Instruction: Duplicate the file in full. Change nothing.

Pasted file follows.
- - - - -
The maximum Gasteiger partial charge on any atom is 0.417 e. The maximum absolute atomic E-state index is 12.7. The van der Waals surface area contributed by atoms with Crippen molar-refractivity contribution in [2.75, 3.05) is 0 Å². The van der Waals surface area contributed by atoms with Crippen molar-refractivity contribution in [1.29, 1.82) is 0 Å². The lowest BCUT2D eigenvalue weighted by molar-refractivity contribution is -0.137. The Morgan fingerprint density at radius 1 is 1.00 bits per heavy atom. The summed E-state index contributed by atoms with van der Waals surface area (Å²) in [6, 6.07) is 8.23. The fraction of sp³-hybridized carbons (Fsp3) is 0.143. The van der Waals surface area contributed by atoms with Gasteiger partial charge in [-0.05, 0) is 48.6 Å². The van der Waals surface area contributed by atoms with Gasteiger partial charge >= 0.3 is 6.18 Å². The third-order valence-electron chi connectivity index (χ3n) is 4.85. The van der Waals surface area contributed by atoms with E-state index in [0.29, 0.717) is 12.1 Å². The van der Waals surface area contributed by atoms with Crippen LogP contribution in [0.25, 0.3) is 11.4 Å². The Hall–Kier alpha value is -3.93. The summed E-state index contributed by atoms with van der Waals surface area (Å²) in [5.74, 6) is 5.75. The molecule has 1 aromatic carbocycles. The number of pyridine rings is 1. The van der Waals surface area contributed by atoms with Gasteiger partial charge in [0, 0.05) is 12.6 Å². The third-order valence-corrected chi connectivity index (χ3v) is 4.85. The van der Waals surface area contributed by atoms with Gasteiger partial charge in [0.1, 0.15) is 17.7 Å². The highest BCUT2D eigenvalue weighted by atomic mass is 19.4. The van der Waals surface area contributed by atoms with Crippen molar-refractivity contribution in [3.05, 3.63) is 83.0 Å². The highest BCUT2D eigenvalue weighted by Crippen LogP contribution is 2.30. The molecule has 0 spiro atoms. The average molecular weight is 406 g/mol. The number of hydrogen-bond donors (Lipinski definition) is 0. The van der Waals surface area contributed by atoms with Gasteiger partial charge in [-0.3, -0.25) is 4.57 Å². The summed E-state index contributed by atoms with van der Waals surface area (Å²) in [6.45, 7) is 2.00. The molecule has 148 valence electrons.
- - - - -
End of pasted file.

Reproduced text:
The maximum Gasteiger partial charge on any atom is 0.417 e. The maximum absolute atomic E-state index is 12.7. The van der Waals surface area contributed by atoms with Crippen molar-refractivity contribution in [2.75, 3.05) is 0 Å². The van der Waals surface area contributed by atoms with Crippen molar-refractivity contribution in [1.29, 1.82) is 0 Å². The lowest BCUT2D eigenvalue weighted by molar-refractivity contribution is -0.137. The Morgan fingerprint density at radius 1 is 1.00 bits per heavy atom. The summed E-state index contributed by atoms with van der Waals surface area (Å²) in [6, 6.07) is 8.23. The fraction of sp³-hybridized carbons (Fsp3) is 0.143. The van der Waals surface area contributed by atoms with Gasteiger partial charge in [-0.05, 0) is 48.6 Å². The van der Waals surface area contributed by atoms with Gasteiger partial charge >= 0.3 is 6.18 Å². The third-order valence-electron chi connectivity index (χ3n) is 4.85. The van der Waals surface area contributed by atoms with E-state index in [0.29, 0.717) is 12.1 Å². The van der Waals surface area contributed by atoms with Crippen LogP contribution in [0.25, 0.3) is 11.4 Å². The Hall–Kier alpha value is -3.93. The summed E-state index contributed by atoms with van der Waals surface area (Å²) in [5.74, 6) is 5.75. The molecule has 1 aromatic carbocycles. The number of pyridine rings is 1. The van der Waals surface area contributed by atoms with Gasteiger partial charge in [0, 0.05) is 12.6 Å². The third-order valence-corrected chi connectivity index (χ3v) is 4.85. The van der Waals surface area contributed by atoms with Gasteiger partial charge in [0.1, 0.15) is 17.7 Å². The highest BCUT2D eigenvalue weighted by atomic mass is 19.4. The van der Waals surface area contributed by atoms with Crippen molar-refractivity contribution in [3.05, 3.63) is 83.0 Å². The highest BCUT2D eigenvalue weighted by Crippen LogP contribution is 2.30. The molecule has 0 spiro atoms. The average molecular weight is 406 g/mol. The number of hydrogen-bond donors (Lipinski definition) is 0. The van der Waals surface area contributed by atoms with Gasteiger partial charge in [-0.3, -0.25) is 4.57 Å². The summed E-state index contributed by atoms with van der Waals surface area (Å²) in [6.45, 7) is 2.00. The molecule has 148 valence electrons.